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RE: Relationship cardinalities (was ... RE: Requirements: Decisio n Po ints Requirement Proposals

From: Martin Chapman <martin.chapman@oracle.com>
Date: Tue, 10 Jun 2003 11:20:33 -0700
To: "Burdett, David" <david.burdett@commerceone.com>, "'Assaf Arkin'" <arkin@intalio.com>
Cc: "'Jean-Jacques Dubray'" <jjd@eigner.com>, "'Yaron Y. Goland'" <ygoland@bea.com>, "'WS Chor Public'" <public-ws-chor@w3.org>
Message-ID: <PEEBJKKCFNCENDPJDEMIGEPFDEAA.martin.chapman@oracle.com>

Unless a role materialises as a concrete thing (say with a wsdl interafce
and some predefined operations),
then I am not sure  what it means to say a role may be used by more than
choreogarphy, aside from the
syntactic name being the same.

Martin.

> -----Original Message-----
> From: Burdett, David [mailto:david.burdett@commerceone.com]
> Sent: Tuesday, June 10, 2003 10:35 AM
> To: 'Assaf Arkin'; Burdett, David
> Cc: 'Martin Chapman'; 'Jean-Jacques Dubray'; 'Yaron Y. Goland'; 'WS Chor
> Public'
> Subject: RE: Relationship cardinalities (was ... RE: Requirements:
> Decisio n Po ints Requirement Proposals
>
>
> Assaf said ...
>
> >>>I assume what you mean by same role is not the fact that both
> choreographies choose to call it 'buyer', but the fact that in
> both of them
> the buyer would be able to act in the same way against the seller. <<<
> I really mean that a buyer can act in *different* ways with a seller, i.e.
> different choreographies, for the same purpose, e.g. placing an order.
>
> >>>In that case, would it make more sense to define the buyer's
> participant
> and then create two choreographies using that reusable definition?<<<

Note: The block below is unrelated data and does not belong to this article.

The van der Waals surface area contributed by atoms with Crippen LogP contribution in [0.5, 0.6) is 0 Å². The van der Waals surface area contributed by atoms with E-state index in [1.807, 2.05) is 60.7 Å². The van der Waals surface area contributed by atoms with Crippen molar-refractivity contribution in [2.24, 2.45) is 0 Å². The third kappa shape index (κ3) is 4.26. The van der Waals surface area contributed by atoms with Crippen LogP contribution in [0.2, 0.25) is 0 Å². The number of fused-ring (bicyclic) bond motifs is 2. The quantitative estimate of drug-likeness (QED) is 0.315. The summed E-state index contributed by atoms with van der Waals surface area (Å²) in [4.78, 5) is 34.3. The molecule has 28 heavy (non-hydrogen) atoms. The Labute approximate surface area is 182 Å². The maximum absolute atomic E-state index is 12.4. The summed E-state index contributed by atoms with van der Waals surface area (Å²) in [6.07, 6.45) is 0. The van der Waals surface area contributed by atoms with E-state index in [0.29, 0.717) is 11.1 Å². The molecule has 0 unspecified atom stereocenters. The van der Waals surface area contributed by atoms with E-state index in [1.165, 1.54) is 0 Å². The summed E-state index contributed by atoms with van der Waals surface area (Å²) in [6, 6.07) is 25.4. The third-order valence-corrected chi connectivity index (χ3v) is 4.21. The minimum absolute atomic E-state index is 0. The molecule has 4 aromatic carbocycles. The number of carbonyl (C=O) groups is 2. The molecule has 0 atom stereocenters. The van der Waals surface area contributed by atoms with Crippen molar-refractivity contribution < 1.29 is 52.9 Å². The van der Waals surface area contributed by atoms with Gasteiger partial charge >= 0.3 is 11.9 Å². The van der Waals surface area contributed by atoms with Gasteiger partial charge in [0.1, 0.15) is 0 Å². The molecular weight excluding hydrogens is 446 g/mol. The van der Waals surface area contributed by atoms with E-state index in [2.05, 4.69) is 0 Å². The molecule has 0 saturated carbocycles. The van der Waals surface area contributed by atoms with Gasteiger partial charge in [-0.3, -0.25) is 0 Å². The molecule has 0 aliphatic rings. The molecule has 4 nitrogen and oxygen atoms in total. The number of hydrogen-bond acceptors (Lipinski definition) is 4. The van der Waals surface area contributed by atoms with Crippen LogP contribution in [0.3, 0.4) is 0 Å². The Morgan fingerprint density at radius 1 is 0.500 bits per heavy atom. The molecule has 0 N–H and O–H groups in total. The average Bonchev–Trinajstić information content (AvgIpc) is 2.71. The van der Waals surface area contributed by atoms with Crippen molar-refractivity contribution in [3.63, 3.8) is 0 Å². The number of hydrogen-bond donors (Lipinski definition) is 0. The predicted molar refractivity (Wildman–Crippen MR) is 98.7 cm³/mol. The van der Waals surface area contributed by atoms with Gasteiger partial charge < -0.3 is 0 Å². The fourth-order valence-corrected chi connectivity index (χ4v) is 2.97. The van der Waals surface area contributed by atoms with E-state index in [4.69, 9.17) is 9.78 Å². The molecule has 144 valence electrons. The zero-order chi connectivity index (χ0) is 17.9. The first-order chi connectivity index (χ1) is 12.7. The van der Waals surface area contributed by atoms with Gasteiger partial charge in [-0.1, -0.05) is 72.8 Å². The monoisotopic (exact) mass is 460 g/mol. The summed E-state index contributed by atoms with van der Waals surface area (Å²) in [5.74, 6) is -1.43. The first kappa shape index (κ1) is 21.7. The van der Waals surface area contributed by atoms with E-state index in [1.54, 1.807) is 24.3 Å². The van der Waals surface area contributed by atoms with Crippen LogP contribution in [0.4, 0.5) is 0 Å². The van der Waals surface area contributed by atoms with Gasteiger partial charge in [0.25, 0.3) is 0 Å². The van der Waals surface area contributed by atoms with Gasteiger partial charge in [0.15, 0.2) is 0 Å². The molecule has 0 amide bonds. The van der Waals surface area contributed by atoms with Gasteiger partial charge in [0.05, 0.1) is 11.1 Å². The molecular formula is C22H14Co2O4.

>
> I'm not sure what you mean by buyer's participant. I really think that you
> need to define the roles and then identify the role being taken by a
> participant in an instance of a choreography.
>
> Does the following agree with your thinking?
> 1. A participant (or party) is an organization or business that suppports
> one or more choreographies (e.g. for different ways of doing business with
> partners)
> 2. A party can take many roles, e.g buyer, seller, etc
> 3. A role can be taken by many parties, e.g many businesses can be a buyer
> 4. Choreography definitions are designed to meet some useful
> "purpose" (e.g.
> place an order)
> 5. More than one choreography can exist that meets the same
> "purpose", e.g.
> there is more than one choreography for placing an order
> 6. A choreography involves two or more roles, e.g. a buyer, seller, etc
> 7. The roles are depend on the "purpose" of the choreography
> rather than the
> individual choreography. e.g. you always have a buyer and a seller when
> placing an order irrespective of the actual choreography being used.
> 8. Therefore the same roles may be used by more than one choreography.
>
> Thoughts?
>
> David
>
> -----Original Message-----
> From: Assaf Arkin [mailto:arkin@intalio.com]
> Sent: Monday, June 09, 2003 7:33 PM
> To: Burdett, David
> Cc: 'Martin Chapman'; 'Jean-Jacques Dubray'; 'Yaron Y. Goland'; 'WS Chor
> Public'
> Subject: Re: Relationship cardinalities (was ... RE: Requirements:
> Decisio n Po ints Requirement Proposals
>
>
> I assume what you mean by same role is not the fact that both
> choreographies choose to call it 'buyer', but the fact that in both of
> them the buyer would be able to act in the same way against the seller.
> Am I correct?
>
> In that case, would it make more sense to define the buyer's participant
> and then create two choreographies using that reusable definition?
>
> arkin
>
>
> Burdett, David wrote:
>
> >Assaf
> >
> >Here are two example choreographies with the same identical roles.
> >
> >The first does not allow cancelation of the order once it has been
> accepted.
> >
> >Choreography One
> >BUYER             SELLER
> >1. Order ---------->
> >Either ...
> >2.  <------------ Order Response
> >... or ...
> >3.  <------------ Error Response
> >
> >The second does allow cancellation or chances after acceptance
> >
> >Choreography Two
> >BUYER             SELLER
> >1. Order ---------->
> >Either ...
> >2.  <------------ Order Response
> >... or ...
> >3.  <------------ Error Response
> >If Order Response received then, at Buyer's discretion, either ...
> >4. Change Order ---->
> >5.  <------------ Change Order Response
> >... or ...
> >6. Cancel Order ---->
> >7.  <------------ Cancel Order Response
> >If Change Order Response received, and at Buyer's discretion then repeat
> >from step 4.
> >
> >These choreographies are different but the roles (and often the messages)
> >are identical.
> >
> >David
> >
> >
> >
>
>
Received on Tuesday, 10 June 2003 14:20:52 GMT

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